Fleur obtained her Master’s degree in Molecular Neuroscience at the University of Amsterdam and joined the graduate program at IST in 2018. After rotating in Professor Siegert’s group, she decided to join the group for her PhD project. She is interested in studying signaling pathways that influence the response of microglia to neuronal injury in the retina. Outside of the lab she enjoys cuddling with her two cats, a good glass of whiskey, hiking and baking.


Shadi is a PhD student at the institute of science and technology Austria since 2021. She did her bachelor studies in cellular and molecular biology/Microbiology in her homeland Iran. After finishing her studies in Iran she moved to Austria to further study and pursue her carrier in science. She did her master’s in Genetics and developmental biology in the university of Vienna writing her master thesis on EGFR mediated neurodegeneration in neocortex during early development, where the basis of her passion for developmental neuroscience has formed. In 2022, she joined the group of professor Siegert. Her project focuses on microglia in the retina.  Since microglia has highly dynamic morphology across different health and disease conditions, she aims to derive a paradigm of morphological changes across retinal layers in different conditions by taking advantage of MorphOMICs (Colombo, 2022) a topological data analysis approach, developed in the lab of professor siegert.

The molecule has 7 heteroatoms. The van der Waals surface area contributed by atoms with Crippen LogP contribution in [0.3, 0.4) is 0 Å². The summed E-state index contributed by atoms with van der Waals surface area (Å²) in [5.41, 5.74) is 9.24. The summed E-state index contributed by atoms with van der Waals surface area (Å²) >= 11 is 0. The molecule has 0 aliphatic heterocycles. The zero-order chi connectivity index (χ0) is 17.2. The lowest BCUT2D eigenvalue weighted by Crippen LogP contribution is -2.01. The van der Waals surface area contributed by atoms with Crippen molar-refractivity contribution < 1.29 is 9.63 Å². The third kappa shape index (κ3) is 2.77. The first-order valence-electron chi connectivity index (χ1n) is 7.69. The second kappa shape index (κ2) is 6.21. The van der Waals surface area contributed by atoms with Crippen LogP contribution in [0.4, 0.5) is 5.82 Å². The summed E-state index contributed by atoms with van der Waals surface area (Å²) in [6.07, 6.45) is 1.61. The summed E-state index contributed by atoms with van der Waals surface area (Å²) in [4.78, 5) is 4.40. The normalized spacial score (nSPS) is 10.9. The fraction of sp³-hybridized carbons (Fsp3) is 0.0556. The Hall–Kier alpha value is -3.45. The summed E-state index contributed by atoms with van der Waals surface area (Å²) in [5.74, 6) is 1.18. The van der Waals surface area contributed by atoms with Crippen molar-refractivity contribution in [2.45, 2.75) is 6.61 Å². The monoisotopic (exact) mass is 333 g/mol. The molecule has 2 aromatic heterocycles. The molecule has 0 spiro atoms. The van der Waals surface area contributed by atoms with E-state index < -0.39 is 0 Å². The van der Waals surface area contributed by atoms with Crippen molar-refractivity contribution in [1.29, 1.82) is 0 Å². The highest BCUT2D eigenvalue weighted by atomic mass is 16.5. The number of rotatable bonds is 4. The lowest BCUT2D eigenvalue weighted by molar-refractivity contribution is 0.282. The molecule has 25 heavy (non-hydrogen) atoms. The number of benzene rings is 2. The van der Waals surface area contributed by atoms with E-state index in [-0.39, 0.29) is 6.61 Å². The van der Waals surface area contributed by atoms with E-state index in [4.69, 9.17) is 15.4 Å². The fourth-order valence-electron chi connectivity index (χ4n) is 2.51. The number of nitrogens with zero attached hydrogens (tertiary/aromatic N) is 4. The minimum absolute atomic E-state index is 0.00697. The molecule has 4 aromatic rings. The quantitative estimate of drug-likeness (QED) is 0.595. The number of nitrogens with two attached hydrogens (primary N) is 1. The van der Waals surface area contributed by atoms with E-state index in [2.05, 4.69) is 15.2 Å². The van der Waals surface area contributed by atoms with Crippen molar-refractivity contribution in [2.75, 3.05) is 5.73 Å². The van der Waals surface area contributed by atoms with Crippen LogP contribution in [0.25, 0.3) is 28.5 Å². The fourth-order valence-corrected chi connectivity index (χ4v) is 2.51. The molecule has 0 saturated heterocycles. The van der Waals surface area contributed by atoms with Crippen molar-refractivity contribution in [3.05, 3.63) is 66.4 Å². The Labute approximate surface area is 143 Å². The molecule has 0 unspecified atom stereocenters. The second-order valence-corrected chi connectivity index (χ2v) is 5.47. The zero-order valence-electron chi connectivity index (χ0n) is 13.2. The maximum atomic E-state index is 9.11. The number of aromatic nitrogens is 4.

Natalie obtained her Master’s degree in Genetics at the University of Vienna, where she analyzed the transcriptome of extremophilic bacteria that were exposed to outerspace. Afterwards, she turned her attention towards terrestrial topics and joined the Siegert Lab in 2021 to pursue her PhD degree.

Natalie is interested in how the brain transmits and encodes information via neuronal circuits. Microglia were suggested to play an important role in the maintenance of these circuits. Natalie studies how Microglia impact neuronal circuits in the most accessible part of the brain: the retina. For this, she uses a combination of imaging techniques and multi-electrode arrays to dissect how the morphological and electrophysiological properties of the retinal circuit changes after microglia depletion.

Apart from science, Natalie enjoys doing sports, music and everything arts and crafts related.

Research Gate


Amin is an electrical engineering student at Sharif University of Technology and an intern at Siegert Lab. He is currently working on projects involving the analysis of LFP signals in KXA-injected rodents and spike sorting of retinal ganglion cells using computational methods. Amin is passionate about coding and actively contributes to open-source projects.